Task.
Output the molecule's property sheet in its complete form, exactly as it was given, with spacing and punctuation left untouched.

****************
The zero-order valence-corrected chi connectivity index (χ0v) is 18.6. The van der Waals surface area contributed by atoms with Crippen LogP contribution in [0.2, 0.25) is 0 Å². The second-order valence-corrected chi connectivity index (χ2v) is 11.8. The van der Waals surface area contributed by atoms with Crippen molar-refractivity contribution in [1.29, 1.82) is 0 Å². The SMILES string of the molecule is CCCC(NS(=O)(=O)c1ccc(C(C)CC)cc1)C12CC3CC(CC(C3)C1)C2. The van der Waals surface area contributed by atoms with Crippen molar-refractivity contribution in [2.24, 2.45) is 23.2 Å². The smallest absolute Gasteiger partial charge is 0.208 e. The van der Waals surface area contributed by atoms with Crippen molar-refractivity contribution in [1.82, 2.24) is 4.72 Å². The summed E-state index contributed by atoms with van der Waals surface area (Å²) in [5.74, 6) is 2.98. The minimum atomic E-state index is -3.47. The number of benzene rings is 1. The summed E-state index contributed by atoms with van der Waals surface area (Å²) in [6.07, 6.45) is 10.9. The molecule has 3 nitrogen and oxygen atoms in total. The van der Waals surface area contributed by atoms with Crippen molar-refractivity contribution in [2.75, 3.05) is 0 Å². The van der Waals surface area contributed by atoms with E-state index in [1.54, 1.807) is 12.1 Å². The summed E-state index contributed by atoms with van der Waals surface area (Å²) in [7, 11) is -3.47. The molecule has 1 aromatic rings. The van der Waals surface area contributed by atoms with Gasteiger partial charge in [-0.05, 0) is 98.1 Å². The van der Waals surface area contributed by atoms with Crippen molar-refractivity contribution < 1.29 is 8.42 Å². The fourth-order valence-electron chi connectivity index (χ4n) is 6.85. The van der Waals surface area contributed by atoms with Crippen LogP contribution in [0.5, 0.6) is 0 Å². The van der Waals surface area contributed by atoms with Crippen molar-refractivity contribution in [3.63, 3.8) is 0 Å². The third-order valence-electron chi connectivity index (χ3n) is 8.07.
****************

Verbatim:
The zero-order valence-corrected chi connectivity index (χ0v) is 18.6. The van der Waals surface area contributed by atoms with Crippen LogP contribution in [0.2, 0.25) is 0 Å². The second-order valence-corrected chi connectivity index (χ2v) is 11.8. The van der Waals surface area contributed by atoms with Crippen molar-refractivity contribution in [1.29, 1.82) is 0 Å². The SMILES string of the molecule is CCCC(NS(=O)(=O)c1ccc(C(C)CC)cc1)C12CC3CC(CC(C3)C1)C2. The van der Waals surface area contributed by atoms with Crippen molar-refractivity contribution in [2.24, 2.45) is 23.2 Å². The smallest absolute Gasteiger partial charge is 0.208 e. The van der Waals surface area contributed by atoms with Crippen molar-refractivity contribution in [1.82, 2.24) is 4.72 Å². The summed E-state index contributed by atoms with van der Waals surface area (Å²) in [5.74, 6) is 2.98. The minimum atomic E-state index is -3.47. The number of benzene rings is 1. The summed E-state index contributed by atoms with van der Waals surface area (Å²) in [6.07, 6.45) is 10.9. The molecule has 3 nitrogen and oxygen atoms in total. The van der Waals surface area contributed by atoms with Crippen molar-refractivity contribution in [2.75, 3.05) is 0 Å². The van der Waals surface area contributed by atoms with E-state index in [1.54, 1.807) is 12.1 Å². The summed E-state index contributed by atoms with van der Waals surface area (Å²) in [7, 11) is -3.47. The molecule has 1 aromatic rings. The van der Waals surface area contributed by atoms with Gasteiger partial charge in [-0.05, 0) is 98.1 Å². The van der Waals surface area contributed by atoms with Crippen molar-refractivity contribution < 1.29 is 8.42 Å². The fourth-order valence-electron chi connectivity index (χ4n) is 6.85. The van der Waals surface area contributed by atoms with Crippen LogP contribution in [0.5, 0.6) is 0 Å². The van der Waals surface area contributed by atoms with Crippen molar-refractivity contribution in [3.63, 3.8) is 0 Å². The third-order valence-electron chi connectivity index (χ3n) is 8.07.